Methane is a highly potent greenhouse gas, with more than 80 times the climate warming impact of carbon dioxide over the first 20 years after it is released. Studies show that if methane leaked at a rate of greater than 3%, there would be no immediate climate benefits from retiring coal-fired power plants in favor of natural gas power plants. The good news is that a 2.3% leak rate suggests that natural gas power plants are slightly more beneficial to the climate in comparison to coal-fired power plants. However, the results of our studies also showed that power plants could show more substantial benefit to the climate if the industry reduced the total methane leakage rate to 1%, which many of our industry partners believe to be achievable.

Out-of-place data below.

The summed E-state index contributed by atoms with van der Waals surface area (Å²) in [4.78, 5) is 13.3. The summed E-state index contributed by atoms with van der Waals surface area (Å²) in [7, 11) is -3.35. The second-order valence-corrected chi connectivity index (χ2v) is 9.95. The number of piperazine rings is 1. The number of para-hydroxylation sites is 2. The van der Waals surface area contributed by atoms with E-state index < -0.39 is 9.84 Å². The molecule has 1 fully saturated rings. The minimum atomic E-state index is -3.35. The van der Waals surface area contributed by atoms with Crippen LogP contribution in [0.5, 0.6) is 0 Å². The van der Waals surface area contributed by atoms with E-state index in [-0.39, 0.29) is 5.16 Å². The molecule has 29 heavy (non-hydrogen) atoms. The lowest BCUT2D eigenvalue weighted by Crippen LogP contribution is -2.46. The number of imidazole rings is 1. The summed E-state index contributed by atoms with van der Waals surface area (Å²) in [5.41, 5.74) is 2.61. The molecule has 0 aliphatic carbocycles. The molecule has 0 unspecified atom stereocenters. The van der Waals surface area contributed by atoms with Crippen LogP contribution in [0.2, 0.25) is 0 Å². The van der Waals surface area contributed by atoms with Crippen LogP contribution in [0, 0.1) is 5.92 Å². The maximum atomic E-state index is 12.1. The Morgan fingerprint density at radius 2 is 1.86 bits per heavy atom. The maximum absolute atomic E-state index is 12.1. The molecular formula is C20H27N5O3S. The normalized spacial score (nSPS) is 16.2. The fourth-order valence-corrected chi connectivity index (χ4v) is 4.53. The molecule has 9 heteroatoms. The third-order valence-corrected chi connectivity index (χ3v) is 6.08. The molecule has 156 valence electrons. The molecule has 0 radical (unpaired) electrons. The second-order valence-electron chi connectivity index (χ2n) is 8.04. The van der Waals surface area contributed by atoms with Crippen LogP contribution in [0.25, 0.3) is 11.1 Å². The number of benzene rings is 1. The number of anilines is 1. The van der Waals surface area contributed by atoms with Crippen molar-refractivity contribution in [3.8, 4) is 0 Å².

In addition, natural gas power plants can change output more quickly than large coal plants, supporting the integration of variable renewable sources, such as wind and solar power. Industry, and some environmental groups see natural gas as a “bridge fuel” that helps with the integration of renewable energy into electricity systems.

However, there is one additional, clear difference between coal and natural gas power plants. For coal plants, almost all of the climate impact is due to burning the coal, while for natural gas, the climate impact is a combination of combustion and methane emissions – both leaks and venting. Changing how coal burns is very difficult. Reducing natural gas leakage is a very real possibility.

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